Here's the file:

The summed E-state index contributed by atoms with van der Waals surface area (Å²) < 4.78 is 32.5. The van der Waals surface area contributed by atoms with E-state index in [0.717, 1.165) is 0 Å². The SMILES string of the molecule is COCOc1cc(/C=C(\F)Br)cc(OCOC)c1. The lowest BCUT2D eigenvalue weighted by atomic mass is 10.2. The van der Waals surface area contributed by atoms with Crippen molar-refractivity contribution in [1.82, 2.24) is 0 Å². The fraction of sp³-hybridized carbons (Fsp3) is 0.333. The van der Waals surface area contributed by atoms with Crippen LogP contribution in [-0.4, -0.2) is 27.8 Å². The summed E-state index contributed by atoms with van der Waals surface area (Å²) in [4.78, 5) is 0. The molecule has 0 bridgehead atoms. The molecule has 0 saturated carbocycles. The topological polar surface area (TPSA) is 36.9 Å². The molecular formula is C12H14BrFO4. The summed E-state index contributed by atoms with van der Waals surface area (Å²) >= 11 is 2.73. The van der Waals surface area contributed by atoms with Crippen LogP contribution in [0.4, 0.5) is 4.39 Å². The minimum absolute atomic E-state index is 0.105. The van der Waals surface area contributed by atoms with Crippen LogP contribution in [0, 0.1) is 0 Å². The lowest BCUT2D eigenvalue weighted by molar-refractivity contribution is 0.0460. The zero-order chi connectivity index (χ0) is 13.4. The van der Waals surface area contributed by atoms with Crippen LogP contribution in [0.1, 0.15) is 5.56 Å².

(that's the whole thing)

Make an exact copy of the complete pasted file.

The summed E-state index contributed by atoms with van der Waals surface area (Å²) < 4.78 is 32.5. The van der Waals surface area contributed by atoms with E-state index in [0.717, 1.165) is 0 Å². The SMILES string of the molecule is COCOc1cc(/C=C(\F)Br)cc(OCOC)c1. The lowest BCUT2D eigenvalue weighted by atomic mass is 10.2. The van der Waals surface area contributed by atoms with Crippen molar-refractivity contribution in [1.82, 2.24) is 0 Å². The fraction of sp³-hybridized carbons (Fsp3) is 0.333. The van der Waals surface area contributed by atoms with Crippen LogP contribution in [-0.4, -0.2) is 27.8 Å². The summed E-state index contributed by atoms with van der Waals surface area (Å²) in [4.78, 5) is 0. The molecule has 0 bridgehead atoms. The molecule has 0 saturated carbocycles. The topological polar surface area (TPSA) is 36.9 Å². The molecular formula is C12H14BrFO4. The summed E-state index contributed by atoms with van der Waals surface area (Å²) >= 11 is 2.73. The van der Waals surface area contributed by atoms with Crippen LogP contribution in [0.4, 0.5) is 4.39 Å². The minimum absolute atomic E-state index is 0.105. The van der Waals surface area contributed by atoms with Crippen LogP contribution in [0, 0.1) is 0 Å². The lowest BCUT2D eigenvalue weighted by molar-refractivity contribution is 0.0460. The zero-order chi connectivity index (χ0) is 13.4. The van der Waals surface area contributed by atoms with Crippen LogP contribution in [0.1, 0.15) is 5.56 Å².